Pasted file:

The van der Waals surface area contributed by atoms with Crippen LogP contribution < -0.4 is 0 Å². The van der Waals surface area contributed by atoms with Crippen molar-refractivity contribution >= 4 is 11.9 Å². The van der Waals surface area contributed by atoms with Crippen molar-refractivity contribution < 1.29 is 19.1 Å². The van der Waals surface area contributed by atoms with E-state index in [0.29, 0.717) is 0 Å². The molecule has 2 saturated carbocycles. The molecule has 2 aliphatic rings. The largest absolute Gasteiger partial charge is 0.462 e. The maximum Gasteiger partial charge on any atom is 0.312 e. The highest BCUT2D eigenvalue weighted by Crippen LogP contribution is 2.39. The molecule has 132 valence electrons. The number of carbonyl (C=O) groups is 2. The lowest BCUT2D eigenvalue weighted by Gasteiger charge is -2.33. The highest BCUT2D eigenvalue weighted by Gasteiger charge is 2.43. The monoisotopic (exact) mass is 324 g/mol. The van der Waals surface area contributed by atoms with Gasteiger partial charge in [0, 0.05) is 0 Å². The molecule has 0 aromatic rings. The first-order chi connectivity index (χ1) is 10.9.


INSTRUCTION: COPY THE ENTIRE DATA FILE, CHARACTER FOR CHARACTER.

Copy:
The van der Waals surface area contributed by atoms with Crippen LogP contribution < -0.4 is 0 Å². The van der Waals surface area contributed by atoms with Crippen molar-refractivity contribution >= 4 is 11.9 Å². The van der Waals surface area contributed by atoms with Crippen molar-refractivity contribution < 1.29 is 19.1 Å². The van der Waals surface area contributed by atoms with E-state index in [0.29, 0.717) is 0 Å². The molecule has 2 saturated carbocycles. The molecule has 2 aliphatic rings. The largest absolute Gasteiger partial charge is 0.462 e. The maximum Gasteiger partial charge on any atom is 0.312 e. The highest BCUT2D eigenvalue weighted by Crippen LogP contribution is 2.39. The molecule has 132 valence electrons. The number of carbonyl (C=O) groups is 2. The lowest BCUT2D eigenvalue weighted by Gasteiger charge is -2.33. The highest BCUT2D eigenvalue weighted by Gasteiger charge is 2.43. The monoisotopic (exact) mass is 324 g/mol. The van der Waals surface area contributed by atoms with Gasteiger partial charge in [0, 0.05) is 0 Å². The molecule has 0 aromatic rings. The first-order chi connectivity index (χ1) is 10.9.